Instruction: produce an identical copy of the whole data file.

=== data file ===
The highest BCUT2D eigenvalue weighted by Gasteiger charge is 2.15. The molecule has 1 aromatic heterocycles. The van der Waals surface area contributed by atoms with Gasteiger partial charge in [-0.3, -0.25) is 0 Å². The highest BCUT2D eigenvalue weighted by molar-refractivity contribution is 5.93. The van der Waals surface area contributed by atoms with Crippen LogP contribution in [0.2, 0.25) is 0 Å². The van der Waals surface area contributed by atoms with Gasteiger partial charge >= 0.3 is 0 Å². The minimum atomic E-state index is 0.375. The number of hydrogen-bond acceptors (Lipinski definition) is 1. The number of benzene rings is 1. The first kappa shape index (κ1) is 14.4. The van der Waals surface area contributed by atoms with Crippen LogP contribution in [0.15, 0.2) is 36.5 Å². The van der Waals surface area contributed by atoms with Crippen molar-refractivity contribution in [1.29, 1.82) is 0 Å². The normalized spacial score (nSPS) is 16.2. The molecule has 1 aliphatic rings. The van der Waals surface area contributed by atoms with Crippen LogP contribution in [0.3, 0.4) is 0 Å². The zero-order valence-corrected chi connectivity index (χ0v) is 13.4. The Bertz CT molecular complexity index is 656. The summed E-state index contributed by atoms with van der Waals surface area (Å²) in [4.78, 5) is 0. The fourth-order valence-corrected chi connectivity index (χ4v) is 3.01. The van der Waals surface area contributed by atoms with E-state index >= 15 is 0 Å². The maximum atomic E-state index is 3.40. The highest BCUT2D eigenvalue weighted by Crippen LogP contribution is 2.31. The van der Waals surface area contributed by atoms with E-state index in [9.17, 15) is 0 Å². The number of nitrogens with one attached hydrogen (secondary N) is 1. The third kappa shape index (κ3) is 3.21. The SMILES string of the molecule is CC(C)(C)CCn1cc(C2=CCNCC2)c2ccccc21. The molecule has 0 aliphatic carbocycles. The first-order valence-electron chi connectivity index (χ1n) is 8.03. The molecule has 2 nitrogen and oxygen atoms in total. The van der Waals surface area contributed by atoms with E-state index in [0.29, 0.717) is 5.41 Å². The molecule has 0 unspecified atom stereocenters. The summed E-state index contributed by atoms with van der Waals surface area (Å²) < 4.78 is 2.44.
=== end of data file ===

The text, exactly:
The highest BCUT2D eigenvalue weighted by Gasteiger charge is 2.15. The molecule has 1 aromatic heterocycles. The van der Waals surface area contributed by atoms with Gasteiger partial charge in [-0.3, -0.25) is 0 Å². The highest BCUT2D eigenvalue weighted by molar-refractivity contribution is 5.93. The van der Waals surface area contributed by atoms with Crippen LogP contribution in [0.2, 0.25) is 0 Å². The van der Waals surface area contributed by atoms with Gasteiger partial charge >= 0.3 is 0 Å². The minimum atomic E-state index is 0.375. The number of hydrogen-bond acceptors (Lipinski definition) is 1. The number of benzene rings is 1. The first kappa shape index (κ1) is 14.4. The van der Waals surface area contributed by atoms with Crippen LogP contribution in [0.15, 0.2) is 36.5 Å². The van der Waals surface area contributed by atoms with Crippen molar-refractivity contribution in [1.29, 1.82) is 0 Å². The normalized spacial score (nSPS) is 16.2. The molecule has 1 aliphatic rings. The van der Waals surface area contributed by atoms with Crippen LogP contribution in [0.3, 0.4) is 0 Å². The zero-order valence-corrected chi connectivity index (χ0v) is 13.4. The Bertz CT molecular complexity index is 656. The summed E-state index contributed by atoms with van der Waals surface area (Å²) in [4.78, 5) is 0. The fourth-order valence-corrected chi connectivity index (χ4v) is 3.01. The van der Waals surface area contributed by atoms with E-state index >= 15 is 0 Å². The maximum atomic E-state index is 3.40. The highest BCUT2D eigenvalue weighted by Crippen LogP contribution is 2.31. The van der Waals surface area contributed by atoms with E-state index in [9.17, 15) is 0 Å². The number of nitrogens with one attached hydrogen (secondary N) is 1. The third kappa shape index (κ3) is 3.21. The SMILES string of the molecule is CC(C)(C)CCn1cc(C2=CCNCC2)c2ccccc21. The molecule has 0 aliphatic carbocycles. The first-order valence-electron chi connectivity index (χ1n) is 8.03. The molecule has 2 nitrogen and oxygen atoms in total. The van der Waals surface area contributed by atoms with E-state index in [0.29, 0.717) is 5.41 Å². The molecule has 0 unspecified atom stereocenters. The summed E-state index contributed by atoms with van der Waals surface area (Å²) < 4.78 is 2.44.